Burns are among the most excruciating injuries. According to StatPearls, about 500,000 Americans each year receive treatment for burns. 

House fires, car crashes and on-the-job accidents are the most common causes of burns, outside of those sustained by service members in combat. 

Concurrent injuries 

In motor vehicle accidents, burn injuries often occur in conjunction with other severe injuries. It is important for providers not to overlook the possibility of serious conditions and complications of burns while treating broken bones, head trauma and other medical emergencies. For example, an adult with a burn that covers 15% of the body’s surface area will need fluid resuscitation to prevent renal failure and other fatal events. 

Complications 

The Mayo Clinic notes that other serious complications of deep burns or those covering a significant portion of the body surface include the following: 

  • Bacterial and bloodstream infection 
  • Hypothermia 
  • Breathing problems from smoke or heat damage to airways  
  • Excessive scarring that affects mobility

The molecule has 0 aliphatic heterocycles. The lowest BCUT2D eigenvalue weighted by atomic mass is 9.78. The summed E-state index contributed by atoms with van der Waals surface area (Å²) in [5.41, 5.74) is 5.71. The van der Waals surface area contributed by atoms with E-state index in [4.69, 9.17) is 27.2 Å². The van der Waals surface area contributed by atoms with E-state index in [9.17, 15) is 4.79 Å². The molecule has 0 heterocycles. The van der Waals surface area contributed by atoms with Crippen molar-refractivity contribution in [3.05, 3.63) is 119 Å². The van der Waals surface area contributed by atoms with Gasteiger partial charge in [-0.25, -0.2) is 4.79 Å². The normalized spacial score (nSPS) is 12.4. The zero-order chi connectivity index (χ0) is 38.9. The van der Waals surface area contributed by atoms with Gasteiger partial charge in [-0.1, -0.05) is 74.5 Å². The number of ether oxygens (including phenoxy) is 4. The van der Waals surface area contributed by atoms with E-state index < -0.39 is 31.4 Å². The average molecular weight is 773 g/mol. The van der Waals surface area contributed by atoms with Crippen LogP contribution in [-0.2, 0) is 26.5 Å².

Generally, only second- and third-degree burns are likely to cause these and other complications. 

Burn levels 

First-degree burns affect the outer layer of skin and may be quite painful, but they typically do not cause permanent harm. Second-degree burn damage extends to the second layer of skin. Swelling, redness and blisters are common, and infection may become an issue. Third-degree burns affect structures beneath the skin. If nerves sustain damage, the injured person may not feel the pain of the burn. Skin may look white, black or brown, or have a leathery appearance. 

If the source of the burn is a chemical or electricity, the injured person should seek medical attention regardless of the appearance of the injury.